HOME >> BIOLOGY >> NEWS
Young plant's natural defenses amount to more than just its seed

For an infant plant, the world outside of its seed is not always a friendly place. Drought, wind, ice and other harsh conditions would threaten its well-being were it not for the shelter of its seed. Consequently, the decision to shed this weatherproof coat in order to begin to grow is perhaps the most critical a plant will ever make: once it stretches its fragile stem up toward the sky, there's no turning back to the safe haven of the seed.

Yet, growing up may not be quite as risky for a young plant as once was believed. According to Rockefeller University research, newborn plants have a second chance to hold off on growth after breaking through their seed coats. This developmental arrest, or checkpoint, offers protection against the possibility that a plant accidentally sprouts or "germinates" when conditions are poor, for example in times of drought.

"A cool summer rain might fool a winter plant into germinating too early, when there's not enough water in the soil," says Nam-Hai Chua, Ph.D., head of the Laboratory of Plant Molecular Biology at Rockefeller. "This growth arrest would give that plant the chance to salvage its mistake by essentially freezing growth for up to 30 days."

The findings may have applications in the food biotechnology industry, because they suggest new genetic strategies for creating drought-resistant crops.

New research from the Chua lab, reported in the Feb. 1 issue of Genes & Development, identifies a novel protein in the experimental plant Arabidopsis that helps terminate this developmental arrest, thereby indirectly reinitiating growth. Like a police officer restoring the flow of traffic by removing a barricade, this protein, called AFP, reestablishes growth by eliminating the primary protein, called ABI5, in charge of executing the arrest.

"Previously, we had determined that ABI5 is essential for this early growth arrest to occur," says Luis Lopez-Molina, Ph.D., first co-author of the paper an
'"/>

Contact: Whitney Clavin
clavinw@rockefeller.edu
212-327-7250
Rockefeller University
31-Jan-2003


Page: 1 2 3 4

Related biology news :

1. Second call for proposals for the European Young Investigator Award
2. Kiratisin wins 2004 Dade MicroScan Young Investigator Award
3. APS announces four 2004 Young Investigators awards
4. Young chimpanzees show sex differences in learning
5. Young scientists awarded for achievements in cancer research
6. A big surprise: Young nerve cells can rewind their developmental clocks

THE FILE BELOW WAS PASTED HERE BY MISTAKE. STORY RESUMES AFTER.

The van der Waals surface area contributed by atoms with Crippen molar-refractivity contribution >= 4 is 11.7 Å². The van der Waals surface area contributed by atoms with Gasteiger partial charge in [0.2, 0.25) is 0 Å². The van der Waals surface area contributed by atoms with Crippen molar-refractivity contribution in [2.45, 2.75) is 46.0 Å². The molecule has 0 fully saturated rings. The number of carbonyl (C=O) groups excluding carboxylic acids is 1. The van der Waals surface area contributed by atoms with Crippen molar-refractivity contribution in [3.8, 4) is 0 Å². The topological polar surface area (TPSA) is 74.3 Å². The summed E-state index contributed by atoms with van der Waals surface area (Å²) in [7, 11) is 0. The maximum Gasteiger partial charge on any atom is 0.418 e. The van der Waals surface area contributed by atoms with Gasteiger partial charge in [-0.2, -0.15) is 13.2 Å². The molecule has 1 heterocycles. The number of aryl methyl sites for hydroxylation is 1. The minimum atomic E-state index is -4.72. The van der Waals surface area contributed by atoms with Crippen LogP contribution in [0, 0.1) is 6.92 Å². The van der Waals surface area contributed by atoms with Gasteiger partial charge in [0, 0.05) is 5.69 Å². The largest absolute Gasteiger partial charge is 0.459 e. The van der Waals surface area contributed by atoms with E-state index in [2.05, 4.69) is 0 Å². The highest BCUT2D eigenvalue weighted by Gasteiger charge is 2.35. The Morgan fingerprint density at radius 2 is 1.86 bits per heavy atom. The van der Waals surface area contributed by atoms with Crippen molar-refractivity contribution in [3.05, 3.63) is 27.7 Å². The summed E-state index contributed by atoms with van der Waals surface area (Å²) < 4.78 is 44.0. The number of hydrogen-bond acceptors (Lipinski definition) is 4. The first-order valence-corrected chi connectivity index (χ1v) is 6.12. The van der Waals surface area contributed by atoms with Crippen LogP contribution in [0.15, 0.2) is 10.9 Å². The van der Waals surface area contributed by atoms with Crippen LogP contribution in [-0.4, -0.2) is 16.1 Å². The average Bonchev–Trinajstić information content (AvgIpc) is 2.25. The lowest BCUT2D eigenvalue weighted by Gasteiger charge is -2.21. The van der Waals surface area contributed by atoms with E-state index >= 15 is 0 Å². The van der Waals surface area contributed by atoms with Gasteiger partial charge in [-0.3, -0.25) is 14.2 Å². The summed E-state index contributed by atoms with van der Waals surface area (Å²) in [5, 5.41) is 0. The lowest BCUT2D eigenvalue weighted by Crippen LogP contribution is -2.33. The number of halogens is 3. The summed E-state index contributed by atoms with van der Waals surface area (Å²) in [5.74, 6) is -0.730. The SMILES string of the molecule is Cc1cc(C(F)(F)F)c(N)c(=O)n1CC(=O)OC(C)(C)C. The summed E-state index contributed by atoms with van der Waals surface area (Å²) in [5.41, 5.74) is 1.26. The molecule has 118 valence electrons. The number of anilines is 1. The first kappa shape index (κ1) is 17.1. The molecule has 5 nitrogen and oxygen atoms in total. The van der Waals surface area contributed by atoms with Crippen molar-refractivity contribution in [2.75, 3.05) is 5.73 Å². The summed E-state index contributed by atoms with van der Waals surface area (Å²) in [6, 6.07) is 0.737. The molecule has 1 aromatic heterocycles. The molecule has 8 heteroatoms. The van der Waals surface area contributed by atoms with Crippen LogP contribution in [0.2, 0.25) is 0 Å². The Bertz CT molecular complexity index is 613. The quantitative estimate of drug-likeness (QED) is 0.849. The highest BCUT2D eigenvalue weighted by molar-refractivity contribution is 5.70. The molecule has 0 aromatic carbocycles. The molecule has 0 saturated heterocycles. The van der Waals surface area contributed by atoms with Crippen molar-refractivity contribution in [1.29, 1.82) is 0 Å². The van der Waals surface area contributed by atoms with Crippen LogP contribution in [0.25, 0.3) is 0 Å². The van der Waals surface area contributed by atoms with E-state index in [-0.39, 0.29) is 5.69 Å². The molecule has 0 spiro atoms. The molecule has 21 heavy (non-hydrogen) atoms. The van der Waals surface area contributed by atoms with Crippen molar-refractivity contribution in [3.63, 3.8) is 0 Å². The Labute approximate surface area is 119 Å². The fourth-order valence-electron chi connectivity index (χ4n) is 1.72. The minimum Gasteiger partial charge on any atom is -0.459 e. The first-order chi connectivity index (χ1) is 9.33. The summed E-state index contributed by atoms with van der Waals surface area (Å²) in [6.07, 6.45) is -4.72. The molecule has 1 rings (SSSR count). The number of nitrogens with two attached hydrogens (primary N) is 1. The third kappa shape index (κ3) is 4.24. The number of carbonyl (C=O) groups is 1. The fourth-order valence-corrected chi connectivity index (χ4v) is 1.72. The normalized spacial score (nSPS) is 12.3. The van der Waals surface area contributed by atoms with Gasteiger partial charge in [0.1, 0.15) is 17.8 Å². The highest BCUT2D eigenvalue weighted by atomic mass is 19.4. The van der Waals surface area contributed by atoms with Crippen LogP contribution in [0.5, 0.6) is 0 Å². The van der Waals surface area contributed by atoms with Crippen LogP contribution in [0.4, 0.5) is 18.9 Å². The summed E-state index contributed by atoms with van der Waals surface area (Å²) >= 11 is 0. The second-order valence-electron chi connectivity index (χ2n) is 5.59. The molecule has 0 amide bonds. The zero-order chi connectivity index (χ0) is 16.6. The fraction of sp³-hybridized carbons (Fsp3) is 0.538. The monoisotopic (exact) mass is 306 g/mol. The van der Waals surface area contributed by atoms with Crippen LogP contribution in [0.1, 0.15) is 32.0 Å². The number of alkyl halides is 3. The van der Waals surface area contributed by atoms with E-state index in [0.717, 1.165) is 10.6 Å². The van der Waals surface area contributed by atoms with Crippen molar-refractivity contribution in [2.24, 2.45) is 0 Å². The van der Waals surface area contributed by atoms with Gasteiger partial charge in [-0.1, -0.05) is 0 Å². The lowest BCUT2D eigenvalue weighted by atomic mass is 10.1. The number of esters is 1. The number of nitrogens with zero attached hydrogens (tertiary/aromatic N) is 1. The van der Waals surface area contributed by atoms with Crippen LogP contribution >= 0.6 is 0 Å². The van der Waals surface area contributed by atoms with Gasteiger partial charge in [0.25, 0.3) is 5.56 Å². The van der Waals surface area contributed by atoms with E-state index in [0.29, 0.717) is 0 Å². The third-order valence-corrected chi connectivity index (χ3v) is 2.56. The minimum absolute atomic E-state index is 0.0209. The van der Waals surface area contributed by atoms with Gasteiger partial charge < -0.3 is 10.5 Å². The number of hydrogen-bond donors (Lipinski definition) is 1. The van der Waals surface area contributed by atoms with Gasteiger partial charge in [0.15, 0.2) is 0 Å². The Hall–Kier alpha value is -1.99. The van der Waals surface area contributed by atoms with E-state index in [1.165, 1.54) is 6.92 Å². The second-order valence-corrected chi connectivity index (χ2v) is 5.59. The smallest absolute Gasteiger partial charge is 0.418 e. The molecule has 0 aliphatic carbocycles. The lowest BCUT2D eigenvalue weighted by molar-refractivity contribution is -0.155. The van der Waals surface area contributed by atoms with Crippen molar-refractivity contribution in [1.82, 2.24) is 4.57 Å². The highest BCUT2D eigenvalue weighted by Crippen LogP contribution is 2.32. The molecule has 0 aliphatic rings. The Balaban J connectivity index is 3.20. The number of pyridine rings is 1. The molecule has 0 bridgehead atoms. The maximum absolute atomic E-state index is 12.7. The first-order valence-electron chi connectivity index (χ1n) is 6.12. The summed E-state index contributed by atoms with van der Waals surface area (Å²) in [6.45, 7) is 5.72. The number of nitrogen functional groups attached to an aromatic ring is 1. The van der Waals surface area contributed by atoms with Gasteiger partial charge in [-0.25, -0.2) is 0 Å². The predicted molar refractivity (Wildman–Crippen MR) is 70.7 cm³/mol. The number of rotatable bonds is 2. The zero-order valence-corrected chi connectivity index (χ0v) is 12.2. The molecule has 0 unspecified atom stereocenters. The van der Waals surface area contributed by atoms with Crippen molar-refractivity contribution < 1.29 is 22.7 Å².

7. Young cancer researchers honored
8. Young sea animals clone themselvescentury-old debate halted
9. EMBO Young Investigators 2000 2002
10. UT Southwestern postdoctoral researcher wins international Young Scientist Prize
11. APS announces its 2002 Young Investigators Awards

Post Your Comments:
*Name:
*Comment:
*Email:


(Date:4/24/2017)... Janice Kephart , former 9/11 ... Partners, LLP (IdSP) , today issues the following ... March 6, 2017 Executive Order: Protecting the ... be instilled with greater confidence, enabling the reactivation ... applications are suspended by until at least July ...
(Date:4/18/2017)... , April 18, 2017  Socionext Inc., a global expert ... a media edge server, the M820, which features the company,s hybrid ... software provided by Tera Probe, Inc., will be showcased during the ... the NAB show at the Las Vegas ... ...
(Date:4/13/2017)... 13, 2017 UBM,s Advanced Design and Manufacturing ... feature emerging and evolving technology through its 3D Printing ... run alongside the expo portion of the event and ... demonstrations focused on trending topics within 3D printing and ... manufacturing event will take place June 13-15, 2017 at the ...
Breaking Biology News(10 mins):
(Date:10/12/2017)... ... 2017 , ... They call it the “hairy ball.” It’s ... of a system of linkages and connections so complex and dense that “it ... science at Worcester Polytechnic Institute (WPI) and director of the university’s bioinformatics and ...
(Date:10/12/2017)... ... October 12, 2017 , ... ... Market with the addition of its newest module, US Hemostats & Sealants. , ... thrombin hemostats, absorbable hemostats, fibrin sealants, synthetic sealants and biologic sealants used in ...
(Date:10/11/2017)... , ... October 11, 2017 , ... ... gene in its endogenous context, enabling overexpression experiments and avoiding the use of ... small RNA guides is transformative for performing systematic gain-of-function studies. , This ...
(Date:10/11/2017)... 2017  VMS BioMarketing, a leading provider of patient support ... Nurse Educator (CNE) network, which will launch this week. The ... health care professionals to enhance the patient care experience by ... other health care professionals to help women who have been ... ...
Breaking Biology Technology:
Cached News: